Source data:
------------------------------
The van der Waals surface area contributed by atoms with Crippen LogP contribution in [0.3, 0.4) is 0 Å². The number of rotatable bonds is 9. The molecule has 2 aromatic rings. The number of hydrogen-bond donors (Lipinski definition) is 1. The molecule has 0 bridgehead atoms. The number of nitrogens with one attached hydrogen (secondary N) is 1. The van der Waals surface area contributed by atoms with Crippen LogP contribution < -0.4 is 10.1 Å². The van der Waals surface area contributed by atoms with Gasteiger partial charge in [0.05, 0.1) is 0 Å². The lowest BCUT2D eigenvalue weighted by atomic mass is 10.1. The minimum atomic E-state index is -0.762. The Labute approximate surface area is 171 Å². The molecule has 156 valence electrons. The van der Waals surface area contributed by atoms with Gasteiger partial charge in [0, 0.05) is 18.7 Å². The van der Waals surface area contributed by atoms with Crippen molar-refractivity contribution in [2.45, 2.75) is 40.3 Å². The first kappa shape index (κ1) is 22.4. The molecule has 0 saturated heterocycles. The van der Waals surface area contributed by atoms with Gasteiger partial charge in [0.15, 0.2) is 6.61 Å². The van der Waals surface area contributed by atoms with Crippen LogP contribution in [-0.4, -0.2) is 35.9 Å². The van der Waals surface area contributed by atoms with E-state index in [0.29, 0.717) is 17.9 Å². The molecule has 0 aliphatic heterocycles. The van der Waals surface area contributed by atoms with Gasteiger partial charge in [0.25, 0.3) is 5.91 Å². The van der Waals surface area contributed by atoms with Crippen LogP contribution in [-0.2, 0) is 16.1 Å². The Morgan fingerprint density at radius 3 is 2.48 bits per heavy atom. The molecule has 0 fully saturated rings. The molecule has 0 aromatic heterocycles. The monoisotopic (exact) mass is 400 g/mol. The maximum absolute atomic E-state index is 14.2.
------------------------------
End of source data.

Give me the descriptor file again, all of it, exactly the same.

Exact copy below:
The van der Waals surface area contributed by atoms with Crippen LogP contribution in [0.3, 0.4) is 0 Å². The number of rotatable bonds is 9. The molecule has 2 aromatic rings. The number of hydrogen-bond donors (Lipinski definition) is 1. The molecule has 0 bridgehead atoms. The number of nitrogens with one attached hydrogen (secondary N) is 1. The van der Waals surface area contributed by atoms with Crippen LogP contribution < -0.4 is 10.1 Å². The van der Waals surface area contributed by atoms with Gasteiger partial charge in [0.05, 0.1) is 0 Å². The lowest BCUT2D eigenvalue weighted by atomic mass is 10.1. The minimum atomic E-state index is -0.762. The Labute approximate surface area is 171 Å². The molecule has 156 valence electrons. The van der Waals surface area contributed by atoms with Gasteiger partial charge in [0, 0.05) is 18.7 Å². The van der Waals surface area contributed by atoms with Crippen molar-refractivity contribution in [2.45, 2.75) is 40.3 Å². The first kappa shape index (κ1) is 22.4. The molecule has 0 saturated heterocycles. The van der Waals surface area contributed by atoms with Gasteiger partial charge in [0.15, 0.2) is 6.61 Å². The van der Waals surface area contributed by atoms with Crippen LogP contribution in [-0.4, -0.2) is 35.9 Å². The van der Waals surface area contributed by atoms with E-state index in [0.29, 0.717) is 17.9 Å². The molecule has 0 aliphatic heterocycles. The van der Waals surface area contributed by atoms with Gasteiger partial charge in [0.25, 0.3) is 5.91 Å². The van der Waals surface area contributed by atoms with Crippen LogP contribution in [-0.2, 0) is 16.1 Å². The Morgan fingerprint density at radius 3 is 2.48 bits per heavy atom. The molecule has 0 fully saturated rings. The molecule has 0 aromatic heterocycles. The monoisotopic (exact) mass is 400 g/mol. The maximum absolute atomic E-state index is 14.2.